In July of 1966, A.J. Muste and others in the peace movement tried to arrange visits to North Vietnam to witness the extent of civilian casualties caused by American bombing raids. Their personal telegrams to the General-Secretary of the North Vietnamese Peace Committee were reported verbatim by an unidentified Western Union employee to the National Security Agency, which forwarded the information to the Federal Bureau of Investigation. It's a chilling reminder that the recent uproar over NSA surveillance of people's personal correspondence is not exactly a new tactic in the government's approach to "protecting national security."
We first wrote to the FBI on August 3, 1998, requesting A.J.'s files under the Freedom of Information Act (FOIA). The FBI's office for handling FOIA requests responded by informing us that the file appeared to be over 10,000 pages. So we asked them to leave out any public information like news clippings, leaflets and flyers gathered from activist groups, and just send us FBI documents such as surveillance notes, informant reports and agency memos.
In 2002, we received our first box from the FBI: over 1,000 pages detailing A.J.'s activism in the 1940s and 1950s. Several more boxes followed over the years, and we now have more than 3,500 pages spanning three decades of surveillance. The most recent item is the 1966 telegram to the North Vietnamese Peace Committee, which came to us last month as part of four pages released by the NSA's Central Security Service in Maryland. Most of the other files consist of eyewitness accountswritten by informers posing as activistsof meetings, demonstrations and other events, with occasional memos about internal meetings or private conversations. Because FBI Director J. Edgar Hoover was obsessed with the "threat" of communism, much of A.J.'s file is focused on his ties to alleged communist organizations, as the agency desperately tried to paint movements for civil rights, nuclear disarmament and civil liberties as controlled by the Communist Party.
Perhaps the most baffling item in the files is a memo (see image) from the FBI's New York office to headquarters, noting that A.J. Muste died on Feb. 11, 1967 at the age of 82. After running through a quick summary of his activism, the letter goes onto a second page to note that "in view of the above, no further action is contemplated... and the case on A.J. MUSTE is being placed in a closed status." The memo is dated April 6, 1970more than three years after A.J.'s death.
NOVA: With New Name, Fund Grows
The Muste Institute's Sheilah's Fund East, which has been supporting active nonviolence in Latin America since 1999, has now been renamed the NOVA Fund and will expand its grantmaking in 2006 and 2007. The fund gets its new name from the shorthand term used by Latin American groups for "No-Violencia Activa" (Active Nonviolence). The fund was originally named to honor the donor, although grant recommendations are made by an associate of the Muste Institute with years of experience supporting Latin American nonviolence work. Pleased with the success of the fund's first six years, the donor has now reiterated her commitment with a gift of $150,000 for 2006 and 2007 (a 50% increase in funding), plus additional support for several new special programs to be announced soon.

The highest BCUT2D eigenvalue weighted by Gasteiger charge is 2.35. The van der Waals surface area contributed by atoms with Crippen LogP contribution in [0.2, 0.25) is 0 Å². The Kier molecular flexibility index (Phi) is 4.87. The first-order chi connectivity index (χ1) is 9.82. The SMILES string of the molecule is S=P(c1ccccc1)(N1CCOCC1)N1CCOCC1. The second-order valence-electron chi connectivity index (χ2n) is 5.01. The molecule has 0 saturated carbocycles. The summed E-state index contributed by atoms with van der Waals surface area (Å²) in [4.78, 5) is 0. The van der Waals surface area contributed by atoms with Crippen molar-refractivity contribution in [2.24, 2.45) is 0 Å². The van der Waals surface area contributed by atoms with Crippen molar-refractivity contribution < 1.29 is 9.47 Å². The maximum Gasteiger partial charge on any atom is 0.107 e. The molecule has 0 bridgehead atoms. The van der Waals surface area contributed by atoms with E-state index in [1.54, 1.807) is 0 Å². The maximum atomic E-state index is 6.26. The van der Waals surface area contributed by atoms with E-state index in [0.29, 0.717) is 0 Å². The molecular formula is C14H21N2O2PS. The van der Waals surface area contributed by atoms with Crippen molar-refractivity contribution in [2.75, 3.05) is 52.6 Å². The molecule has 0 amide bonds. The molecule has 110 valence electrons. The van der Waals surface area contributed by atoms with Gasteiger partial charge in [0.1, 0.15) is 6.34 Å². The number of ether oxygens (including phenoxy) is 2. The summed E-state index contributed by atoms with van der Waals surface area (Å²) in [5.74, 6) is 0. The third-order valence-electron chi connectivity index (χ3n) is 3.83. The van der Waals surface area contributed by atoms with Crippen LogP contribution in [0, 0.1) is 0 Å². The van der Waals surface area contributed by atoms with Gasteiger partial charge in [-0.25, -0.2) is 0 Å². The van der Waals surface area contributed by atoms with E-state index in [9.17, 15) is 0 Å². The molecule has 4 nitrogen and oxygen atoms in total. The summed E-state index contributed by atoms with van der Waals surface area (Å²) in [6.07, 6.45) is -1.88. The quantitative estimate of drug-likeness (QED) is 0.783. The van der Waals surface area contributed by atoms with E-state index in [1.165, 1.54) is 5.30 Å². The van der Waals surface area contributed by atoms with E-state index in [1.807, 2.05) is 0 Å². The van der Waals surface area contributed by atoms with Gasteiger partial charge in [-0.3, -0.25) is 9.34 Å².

From September 2005 through the end of the year, Sheilah's Fund East made four grants:
Hogar Comunitario Yach'il Antzetic (San Cristóbal de Las Casas, Mexico): $3,000 for activities promoting the health, well-being, rights awareness and self esteem of single pregnant women and single mothers and their children in the southern Mexican state of Chiapas.
International Development Exchange, IDEX (San Francisco, CA): $1,000 for representatives of Guatemalan grassroots groups to participate in the 5th Annual Solidarity Economics Gathering in Chiapas, Mexico in November 2005. http://www.idex.org
Oficina del Monseñor Samuel Ruiz (Mexico City, Mexico): $2,500 for efforts by the office of Samuel Ruiz, retired bishop and honorary president of the Secretariado Internacional de Solidaridad (SICSAL), to promote peace, justice and human rights in Mexico and throughout the world.
Servicio Paz y Justicia, SERPAJ (Buenos Aires, Argentina): $2,000 to help the Argentina office of SERPAJ recover from a vandalism and theft break-in last November 8. http://www.serpaj.org.ar
New Grants, December 2005
FOR COMMUNITY REHABILITATION AND DEVELOPMENT (ACORD)
FOR STUDY OF WORKING CLASS LIFE
MILITARISM IN OUR SCHOOLS
DAY PEACE CENTER